FAIRFAX Media chairman Roger Corbett (pictured) today conceded it was survival stuff ahead for the mass media behemoth.
It follows news that sub editors would be contracted out and further staff cuts likely as potential strikes loom at the company’s key mastheads at the Sydney Morning Herald and The Age newspapers.
The outsourcing decision will result in sub editing contracted to Pagemasters as well as cuts to printing operations – where 350 jobs are on the line. The cuts will save the diversified media company a reported $15 million a year.
Speaking to Gold Coast Business News following an Australian Institute of Company Directors event at Crowne Plaza in Surfers Paradise, Corbett says it’s matter of adapting to the times - or perish.
“These are very hard decisions and no one likes what has been done, no one likes it. But if we don’t make those changes, we will not survive,” says Corbett.
“I am very concerned about the staff. We didn’t go out and ask for the digital age, it has been thrust upon us. People used to make slide rules, horse and carts, a variety of things. They’re not building them because we now have motor cars or calculators. Time changes and yes there are some people that lose their jobs and we will do everything that we can during that process to help them find other jobs.”
The former Woolworths CEO and current Reserve Bank of Australia (RBA) director says that amid falling advertising revenues and a decline in circulation, the decisions made now are survival strategies.
“It’s a process - we wouldn’t do it if we didn’t think it was going to work,” he says.
“The newspaper industry is facing a combination of cyclical and digital challenges. Only the publications in the world that move are those that will survive. There will be no Australian, there will be no (Daily) Telegraph, there will be no Sydney Morning Herald, unless we do a few things – one, we get massive processes efficiency out of it – secondly, we’ve got something to sell and we build our journalism, which we are in the process of doing, and thirdly, we explore with a great deal of imagination, all of the digital delivery mechanisms that we can and move with the times.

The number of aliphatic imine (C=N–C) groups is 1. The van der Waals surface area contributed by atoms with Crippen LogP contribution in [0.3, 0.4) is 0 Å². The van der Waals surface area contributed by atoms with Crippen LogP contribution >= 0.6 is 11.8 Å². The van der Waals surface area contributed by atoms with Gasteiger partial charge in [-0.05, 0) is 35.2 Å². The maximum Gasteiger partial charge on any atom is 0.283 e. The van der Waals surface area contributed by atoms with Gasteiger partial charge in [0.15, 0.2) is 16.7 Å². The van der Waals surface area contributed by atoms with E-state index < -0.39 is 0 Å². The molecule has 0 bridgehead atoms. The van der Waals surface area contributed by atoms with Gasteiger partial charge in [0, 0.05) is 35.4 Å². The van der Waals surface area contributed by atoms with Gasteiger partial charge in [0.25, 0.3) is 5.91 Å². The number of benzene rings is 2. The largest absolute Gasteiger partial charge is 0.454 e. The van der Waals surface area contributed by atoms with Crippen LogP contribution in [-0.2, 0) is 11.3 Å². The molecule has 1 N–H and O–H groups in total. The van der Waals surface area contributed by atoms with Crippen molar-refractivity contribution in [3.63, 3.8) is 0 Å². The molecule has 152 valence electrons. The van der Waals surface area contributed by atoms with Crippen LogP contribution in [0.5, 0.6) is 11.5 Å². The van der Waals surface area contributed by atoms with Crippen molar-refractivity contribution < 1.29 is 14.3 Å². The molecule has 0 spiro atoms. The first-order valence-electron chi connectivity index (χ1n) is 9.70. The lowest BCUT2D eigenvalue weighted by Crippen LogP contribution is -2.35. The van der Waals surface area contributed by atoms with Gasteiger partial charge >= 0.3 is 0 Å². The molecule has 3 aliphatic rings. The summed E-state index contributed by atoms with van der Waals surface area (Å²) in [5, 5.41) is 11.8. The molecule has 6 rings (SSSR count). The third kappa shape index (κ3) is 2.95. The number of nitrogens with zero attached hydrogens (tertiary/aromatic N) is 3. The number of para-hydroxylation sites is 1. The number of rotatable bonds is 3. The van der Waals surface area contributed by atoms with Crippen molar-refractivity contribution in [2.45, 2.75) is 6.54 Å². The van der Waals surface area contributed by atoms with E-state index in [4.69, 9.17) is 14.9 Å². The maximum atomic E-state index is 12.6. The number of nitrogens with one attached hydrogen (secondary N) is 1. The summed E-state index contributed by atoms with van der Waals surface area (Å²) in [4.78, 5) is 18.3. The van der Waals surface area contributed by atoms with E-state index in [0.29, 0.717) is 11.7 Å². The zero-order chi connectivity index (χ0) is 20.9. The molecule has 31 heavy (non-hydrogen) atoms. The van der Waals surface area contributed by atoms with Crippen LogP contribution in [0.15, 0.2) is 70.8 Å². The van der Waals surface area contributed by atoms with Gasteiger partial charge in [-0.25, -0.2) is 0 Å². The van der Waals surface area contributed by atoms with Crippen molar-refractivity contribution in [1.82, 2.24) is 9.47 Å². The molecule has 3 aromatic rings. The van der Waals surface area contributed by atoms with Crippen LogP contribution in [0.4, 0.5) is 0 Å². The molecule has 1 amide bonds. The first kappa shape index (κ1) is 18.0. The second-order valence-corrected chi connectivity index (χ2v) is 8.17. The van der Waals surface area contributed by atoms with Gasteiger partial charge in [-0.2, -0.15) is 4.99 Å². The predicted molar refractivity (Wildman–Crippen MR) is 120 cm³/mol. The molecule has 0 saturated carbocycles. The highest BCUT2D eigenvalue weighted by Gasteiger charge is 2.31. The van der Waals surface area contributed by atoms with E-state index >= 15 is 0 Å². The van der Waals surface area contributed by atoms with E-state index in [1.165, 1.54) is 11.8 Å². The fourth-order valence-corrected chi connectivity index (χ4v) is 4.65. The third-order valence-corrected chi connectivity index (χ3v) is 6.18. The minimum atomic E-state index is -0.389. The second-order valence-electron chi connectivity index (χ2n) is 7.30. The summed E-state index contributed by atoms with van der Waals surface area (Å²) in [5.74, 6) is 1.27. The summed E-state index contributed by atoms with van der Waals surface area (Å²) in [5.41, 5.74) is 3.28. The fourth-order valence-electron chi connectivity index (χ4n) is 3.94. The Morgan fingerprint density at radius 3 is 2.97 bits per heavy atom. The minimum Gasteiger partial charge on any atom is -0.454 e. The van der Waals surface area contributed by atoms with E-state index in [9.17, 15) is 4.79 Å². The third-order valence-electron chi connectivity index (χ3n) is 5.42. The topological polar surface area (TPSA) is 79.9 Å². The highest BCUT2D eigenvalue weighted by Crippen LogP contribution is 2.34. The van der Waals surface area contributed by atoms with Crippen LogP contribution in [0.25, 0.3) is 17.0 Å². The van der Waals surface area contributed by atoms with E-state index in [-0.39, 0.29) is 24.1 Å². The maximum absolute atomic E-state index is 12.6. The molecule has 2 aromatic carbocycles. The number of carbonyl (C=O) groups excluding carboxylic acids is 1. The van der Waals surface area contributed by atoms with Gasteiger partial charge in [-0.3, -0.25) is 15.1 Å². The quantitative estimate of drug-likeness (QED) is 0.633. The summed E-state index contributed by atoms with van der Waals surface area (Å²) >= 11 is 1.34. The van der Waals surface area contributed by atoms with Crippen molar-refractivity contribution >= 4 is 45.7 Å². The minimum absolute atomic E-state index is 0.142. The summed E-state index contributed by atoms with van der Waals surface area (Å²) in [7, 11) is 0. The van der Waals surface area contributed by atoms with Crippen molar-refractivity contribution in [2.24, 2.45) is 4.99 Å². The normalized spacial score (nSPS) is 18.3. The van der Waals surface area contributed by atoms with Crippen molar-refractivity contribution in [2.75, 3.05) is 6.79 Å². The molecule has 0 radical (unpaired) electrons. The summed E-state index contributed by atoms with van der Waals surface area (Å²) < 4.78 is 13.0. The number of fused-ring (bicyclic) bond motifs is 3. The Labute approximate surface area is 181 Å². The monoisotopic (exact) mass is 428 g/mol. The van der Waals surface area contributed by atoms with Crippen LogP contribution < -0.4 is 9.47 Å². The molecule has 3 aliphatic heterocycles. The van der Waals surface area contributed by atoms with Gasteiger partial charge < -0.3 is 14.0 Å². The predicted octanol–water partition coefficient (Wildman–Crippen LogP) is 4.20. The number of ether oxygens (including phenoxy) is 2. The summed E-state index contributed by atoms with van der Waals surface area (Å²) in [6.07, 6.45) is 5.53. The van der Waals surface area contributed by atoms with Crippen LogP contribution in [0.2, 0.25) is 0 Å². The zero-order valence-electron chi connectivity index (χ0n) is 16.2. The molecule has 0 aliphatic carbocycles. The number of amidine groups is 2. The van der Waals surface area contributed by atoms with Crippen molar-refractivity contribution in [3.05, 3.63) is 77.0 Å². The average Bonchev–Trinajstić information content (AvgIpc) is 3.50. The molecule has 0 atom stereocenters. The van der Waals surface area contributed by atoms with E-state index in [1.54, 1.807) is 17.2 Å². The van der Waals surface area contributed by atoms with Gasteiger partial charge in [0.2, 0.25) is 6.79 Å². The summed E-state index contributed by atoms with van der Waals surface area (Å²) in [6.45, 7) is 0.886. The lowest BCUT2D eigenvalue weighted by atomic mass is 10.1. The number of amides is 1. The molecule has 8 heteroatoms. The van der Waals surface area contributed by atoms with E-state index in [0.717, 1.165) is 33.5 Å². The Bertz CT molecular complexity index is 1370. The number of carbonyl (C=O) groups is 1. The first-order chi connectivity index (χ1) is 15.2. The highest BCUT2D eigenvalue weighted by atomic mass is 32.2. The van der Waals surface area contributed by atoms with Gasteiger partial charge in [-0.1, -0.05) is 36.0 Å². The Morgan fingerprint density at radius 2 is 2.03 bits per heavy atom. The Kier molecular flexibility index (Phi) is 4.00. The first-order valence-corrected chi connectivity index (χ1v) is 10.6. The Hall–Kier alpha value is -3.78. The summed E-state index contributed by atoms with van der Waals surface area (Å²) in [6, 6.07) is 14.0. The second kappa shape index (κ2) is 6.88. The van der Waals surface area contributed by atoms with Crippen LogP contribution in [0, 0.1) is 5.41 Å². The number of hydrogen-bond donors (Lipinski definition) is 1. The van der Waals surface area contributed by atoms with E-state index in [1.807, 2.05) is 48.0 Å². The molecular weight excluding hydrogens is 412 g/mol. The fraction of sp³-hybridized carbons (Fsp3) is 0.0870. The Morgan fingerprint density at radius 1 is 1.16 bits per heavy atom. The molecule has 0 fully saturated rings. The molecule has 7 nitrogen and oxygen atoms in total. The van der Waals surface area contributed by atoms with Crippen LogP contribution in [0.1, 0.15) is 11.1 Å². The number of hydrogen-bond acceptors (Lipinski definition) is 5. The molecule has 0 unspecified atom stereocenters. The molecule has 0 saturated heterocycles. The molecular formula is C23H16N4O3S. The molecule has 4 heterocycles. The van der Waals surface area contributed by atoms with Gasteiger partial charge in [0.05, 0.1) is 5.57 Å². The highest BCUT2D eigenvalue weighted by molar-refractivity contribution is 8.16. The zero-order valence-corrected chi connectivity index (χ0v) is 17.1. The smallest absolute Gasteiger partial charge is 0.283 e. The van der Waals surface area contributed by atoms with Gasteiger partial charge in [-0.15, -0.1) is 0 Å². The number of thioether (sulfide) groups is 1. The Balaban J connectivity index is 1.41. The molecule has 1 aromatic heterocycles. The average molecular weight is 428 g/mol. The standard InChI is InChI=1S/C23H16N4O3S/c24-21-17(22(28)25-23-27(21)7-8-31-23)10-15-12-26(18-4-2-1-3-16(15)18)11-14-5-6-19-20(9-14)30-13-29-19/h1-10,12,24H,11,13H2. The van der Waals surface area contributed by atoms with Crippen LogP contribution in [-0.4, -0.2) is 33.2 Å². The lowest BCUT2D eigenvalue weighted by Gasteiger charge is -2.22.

“Retail advertising is soft and it has been soft for quite some time and is undoubtedly a reflection of consumer conservatism. In the next few years the industry is going to go through enormous change. The digital capacity I think is changing and will change this space for all time. Every media company has to manage this digital onslaught appropriately and some will survive and some won’t."
Corbett let leak that over the course of the ‘next few weeks’ the publisher will bring out a ‘revolutionary’ iPad application to position the media giant at the forefront of the digital space.
“Fairfax is about to bring out a colossal iPad application which I think will be revolutionary,” he says.
Corbett says the company must diversify as it can no longer rely upon the masts of the Finacial Review, Sydney Morning Herald and The Age.
“If you take the internet, a lot of news is available for free. If masts like The Australian and the Financial Review are to exist, they have to exist because they have something to sell that’s not available and part of what they have to sell is the name and therefore the quality – in terms of accuracy, liability, and quality,” he says.
Corbett also commented that the retail recovery in Australia is being hindered by a spooked consumer and further challenged by a ‘bi-polar’ economy with mining ‘and the rest’.
Fairfax (ASX:FXJ) shares closed slightly down yesterday at $1.14.
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